It is at this time of the year that The Queen and The Duke of Edinburgh stay at Sandringham, but why does The Queen likes it so much?
The story of the royal connection begins in 1862. Prince Albert, husband of Queen Victoria, was looking for a country home for his eldest son Albert Edward, Prince of Wales before his twentieth birthday. The idea was to find a healthy retreat for his young son, away from the distractions of the city.
Prince Albert Edward married Princess Alexandra of Denmark on 10 March 1863, and they travelled to Norfolk 18 days later – Sandringham’s first role was as a home for newly-weds.
The young couple made many extensions and improvements to the house and estate, including the construction of new roads.
As home to the heir to the throne and his wife, Sandringham was venue to many glittering occasions. Its use ranged from visits by Heads of State (1881, 1899 and 1902 by Kaiser Wilhelm) to informal retreats by the Royal Family. Three times a year there was a ball – for the gentry, for the farmer and for the servants.
Sandringham House in Norfolk has been the private home of four generations of Sovereigns since 1862. Like Balmoral Her Majesty and The Duke of Edinburgh are required to oversee the management of Sandringham, which remains a commercial estate. The Queen also breeds and trains Labradors and Cocker Spaniels atSandringham. There is a special Sandringham strain of black Labrador introduced in 1911. Sandringham House, the museum and the grounds are open to visitors when Her Majesty is not in residence.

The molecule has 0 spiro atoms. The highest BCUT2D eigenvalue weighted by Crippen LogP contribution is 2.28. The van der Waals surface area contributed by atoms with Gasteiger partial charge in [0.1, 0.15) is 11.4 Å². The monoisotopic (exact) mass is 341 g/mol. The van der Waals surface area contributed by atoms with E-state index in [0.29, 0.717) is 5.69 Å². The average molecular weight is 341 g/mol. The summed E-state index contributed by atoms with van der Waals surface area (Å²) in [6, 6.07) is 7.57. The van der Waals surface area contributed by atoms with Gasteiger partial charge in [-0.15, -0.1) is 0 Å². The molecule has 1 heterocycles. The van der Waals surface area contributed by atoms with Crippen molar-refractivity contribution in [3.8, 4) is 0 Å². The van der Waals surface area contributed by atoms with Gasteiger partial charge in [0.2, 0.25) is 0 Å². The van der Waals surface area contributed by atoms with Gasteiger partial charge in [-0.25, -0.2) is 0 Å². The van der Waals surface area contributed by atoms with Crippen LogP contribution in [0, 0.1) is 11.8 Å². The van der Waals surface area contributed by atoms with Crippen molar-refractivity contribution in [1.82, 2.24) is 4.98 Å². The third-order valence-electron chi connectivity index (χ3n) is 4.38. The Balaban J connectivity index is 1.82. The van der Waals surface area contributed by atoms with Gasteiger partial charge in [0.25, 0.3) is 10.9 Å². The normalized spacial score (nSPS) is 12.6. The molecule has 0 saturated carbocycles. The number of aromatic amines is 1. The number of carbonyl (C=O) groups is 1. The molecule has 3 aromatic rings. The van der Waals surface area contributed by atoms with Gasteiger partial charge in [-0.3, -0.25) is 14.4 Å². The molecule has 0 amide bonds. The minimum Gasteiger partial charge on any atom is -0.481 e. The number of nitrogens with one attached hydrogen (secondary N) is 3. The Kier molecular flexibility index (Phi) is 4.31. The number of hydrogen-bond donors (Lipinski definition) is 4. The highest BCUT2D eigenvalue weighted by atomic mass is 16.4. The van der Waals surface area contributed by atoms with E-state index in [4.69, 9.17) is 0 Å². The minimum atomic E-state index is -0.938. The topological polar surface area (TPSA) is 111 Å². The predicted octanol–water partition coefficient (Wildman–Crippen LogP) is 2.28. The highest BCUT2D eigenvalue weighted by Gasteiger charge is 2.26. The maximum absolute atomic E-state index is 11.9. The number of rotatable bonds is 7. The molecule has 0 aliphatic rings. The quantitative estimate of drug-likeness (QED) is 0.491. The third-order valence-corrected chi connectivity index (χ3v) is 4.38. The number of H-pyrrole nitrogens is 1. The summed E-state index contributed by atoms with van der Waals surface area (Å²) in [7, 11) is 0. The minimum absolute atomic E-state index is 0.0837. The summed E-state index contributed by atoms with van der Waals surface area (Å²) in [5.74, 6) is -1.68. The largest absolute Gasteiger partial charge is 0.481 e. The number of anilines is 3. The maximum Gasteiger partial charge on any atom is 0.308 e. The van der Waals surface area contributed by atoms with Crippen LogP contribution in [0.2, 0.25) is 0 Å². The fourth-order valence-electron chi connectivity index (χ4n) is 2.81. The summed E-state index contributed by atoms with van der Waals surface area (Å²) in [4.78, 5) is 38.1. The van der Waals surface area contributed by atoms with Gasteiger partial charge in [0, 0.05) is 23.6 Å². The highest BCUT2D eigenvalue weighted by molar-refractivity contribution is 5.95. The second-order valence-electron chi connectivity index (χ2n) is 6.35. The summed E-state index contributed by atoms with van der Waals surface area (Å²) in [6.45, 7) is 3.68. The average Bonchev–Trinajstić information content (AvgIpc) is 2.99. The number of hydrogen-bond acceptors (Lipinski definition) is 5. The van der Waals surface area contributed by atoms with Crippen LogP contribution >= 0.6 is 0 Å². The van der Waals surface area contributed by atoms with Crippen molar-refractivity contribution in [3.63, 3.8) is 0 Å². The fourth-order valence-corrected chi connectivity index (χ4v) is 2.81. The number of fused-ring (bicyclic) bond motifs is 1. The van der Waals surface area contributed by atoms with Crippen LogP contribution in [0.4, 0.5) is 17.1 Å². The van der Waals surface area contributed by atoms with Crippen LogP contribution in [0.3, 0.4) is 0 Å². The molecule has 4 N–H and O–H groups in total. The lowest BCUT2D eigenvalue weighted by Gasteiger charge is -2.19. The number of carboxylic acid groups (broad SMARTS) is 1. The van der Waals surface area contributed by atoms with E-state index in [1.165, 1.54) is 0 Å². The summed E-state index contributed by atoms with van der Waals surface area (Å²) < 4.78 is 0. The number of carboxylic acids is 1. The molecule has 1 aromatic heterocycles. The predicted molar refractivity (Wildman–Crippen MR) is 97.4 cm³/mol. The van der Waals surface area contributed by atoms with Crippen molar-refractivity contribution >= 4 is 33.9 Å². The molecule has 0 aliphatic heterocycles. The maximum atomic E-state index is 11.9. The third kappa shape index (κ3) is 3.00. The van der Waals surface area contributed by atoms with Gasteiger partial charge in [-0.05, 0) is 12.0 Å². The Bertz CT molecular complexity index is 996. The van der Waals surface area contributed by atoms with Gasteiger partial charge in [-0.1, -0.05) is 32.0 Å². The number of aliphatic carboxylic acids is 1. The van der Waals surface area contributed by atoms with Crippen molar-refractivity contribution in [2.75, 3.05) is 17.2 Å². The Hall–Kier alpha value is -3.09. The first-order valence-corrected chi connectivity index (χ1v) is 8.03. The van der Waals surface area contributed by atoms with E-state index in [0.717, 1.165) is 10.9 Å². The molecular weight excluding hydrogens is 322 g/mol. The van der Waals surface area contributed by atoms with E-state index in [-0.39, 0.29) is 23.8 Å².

During Christmas the Royal Family gather for the annual holiday. The Royal Family currently spend time together, play games, then the family gather round the television to watch The Queen’s speech and take part in Prince Philip’s traditional Boxing Day shoot over the festive period.
Every year The Queen sends Christmas trees local schools and churches in the Sandringham area. On Christmas morning everyone attends St Mary Magdalene Church on the Sandringham estate, The Queen was left apparently laughing early in 2013 when her State Bentley, converted to run on biofuel, wouldn’t start as she was at the traditional Sunday church service near Sandringham House.
King George VI loved Sandringham as much as his father had done, spending many happy months on the estate. He also died at Sandringham House, passing away in his sleep on the night of 6 February 1952. His coffin lay in the small church of St. Mary Magdalene in Sandringham.
Sandringham House was in the 1980s a setting of a scary story, Prince Charles reported unexplained blasts of cold air during one holiday. It is also noted that some of the clocks move randomly and books have tumbled off the shelves. Footsteps may be heard, odd sounds and lights turning on and off have all been reported at Sandringham.
His son, The Duke of Cambridge, will also live at the estate one day soon as Anmer Hall is prepared for him and his family. Anmer hall is a delightful property situated a few miles away from Her Majesty’s country retreat Sandringham House. It is expected the Duke and Duchess of Cambridge will use Anmer as their county retreat.
Throughout her reign, The Queen’s attachment to Sandringham has remained as strong as that of her father, grandfather and great-grandfather – and surely many generations to follow will be just as fond of the country retreat as the Royal Family are now.